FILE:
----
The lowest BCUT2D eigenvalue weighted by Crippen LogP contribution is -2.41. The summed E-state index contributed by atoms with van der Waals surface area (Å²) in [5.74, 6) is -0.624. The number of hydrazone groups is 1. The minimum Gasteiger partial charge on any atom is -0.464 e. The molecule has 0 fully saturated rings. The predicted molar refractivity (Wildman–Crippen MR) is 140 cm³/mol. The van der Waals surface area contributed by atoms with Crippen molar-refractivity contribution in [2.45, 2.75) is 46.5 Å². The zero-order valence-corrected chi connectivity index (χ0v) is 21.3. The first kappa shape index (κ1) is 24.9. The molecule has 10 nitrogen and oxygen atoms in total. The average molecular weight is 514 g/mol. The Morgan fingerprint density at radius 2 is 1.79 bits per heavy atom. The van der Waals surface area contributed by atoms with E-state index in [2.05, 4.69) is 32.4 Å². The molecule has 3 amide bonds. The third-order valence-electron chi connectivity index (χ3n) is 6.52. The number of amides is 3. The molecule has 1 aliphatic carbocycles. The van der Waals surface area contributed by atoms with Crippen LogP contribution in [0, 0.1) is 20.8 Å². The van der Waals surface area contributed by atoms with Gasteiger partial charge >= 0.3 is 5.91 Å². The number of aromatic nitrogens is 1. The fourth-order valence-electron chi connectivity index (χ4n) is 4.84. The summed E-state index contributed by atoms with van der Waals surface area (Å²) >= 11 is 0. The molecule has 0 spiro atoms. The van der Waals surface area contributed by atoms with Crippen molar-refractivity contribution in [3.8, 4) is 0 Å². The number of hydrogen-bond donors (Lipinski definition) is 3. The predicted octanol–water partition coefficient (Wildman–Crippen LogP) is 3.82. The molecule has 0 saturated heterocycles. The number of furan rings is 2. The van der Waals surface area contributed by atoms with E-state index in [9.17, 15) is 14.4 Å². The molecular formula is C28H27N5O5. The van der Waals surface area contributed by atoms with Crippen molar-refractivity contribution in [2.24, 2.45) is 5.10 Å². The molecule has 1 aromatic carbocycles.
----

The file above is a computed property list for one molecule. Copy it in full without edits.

The lowest BCUT2D eigenvalue weighted by Crippen LogP contribution is -2.41. The summed E-state index contributed by atoms with van der Waals surface area (Å²) in [5.74, 6) is -0.624. The number of hydrazone groups is 1. The minimum Gasteiger partial charge on any atom is -0.464 e. The molecule has 0 fully saturated rings. The predicted molar refractivity (Wildman–Crippen MR) is 140 cm³/mol. The van der Waals surface area contributed by atoms with Crippen molar-refractivity contribution in [2.45, 2.75) is 46.5 Å². The zero-order valence-corrected chi connectivity index (χ0v) is 21.3. The first kappa shape index (κ1) is 24.9. The molecule has 10 nitrogen and oxygen atoms in total. The average molecular weight is 514 g/mol. The Morgan fingerprint density at radius 2 is 1.79 bits per heavy atom. The van der Waals surface area contributed by atoms with E-state index in [2.05, 4.69) is 32.4 Å². The molecule has 3 amide bonds. The third-order valence-electron chi connectivity index (χ3n) is 6.52. The number of amides is 3. The molecule has 1 aliphatic carbocycles. The van der Waals surface area contributed by atoms with Crippen LogP contribution in [0, 0.1) is 20.8 Å². The van der Waals surface area contributed by atoms with Gasteiger partial charge >= 0.3 is 5.91 Å². The number of aromatic nitrogens is 1. The fourth-order valence-electron chi connectivity index (χ4n) is 4.84. The summed E-state index contributed by atoms with van der Waals surface area (Å²) >= 11 is 0. The molecule has 0 spiro atoms. The van der Waals surface area contributed by atoms with Crippen molar-refractivity contribution in [3.8, 4) is 0 Å². The number of hydrogen-bond donors (Lipinski definition) is 3. The predicted octanol–water partition coefficient (Wildman–Crippen LogP) is 3.82. The molecule has 0 saturated heterocycles. The number of furan rings is 2. The van der Waals surface area contributed by atoms with E-state index in [9.17, 15) is 14.4 Å². The molecular formula is C28H27N5O5. The van der Waals surface area contributed by atoms with Crippen molar-refractivity contribution in [2.24, 2.45) is 5.10 Å². The molecule has 1 aromatic carbocycles.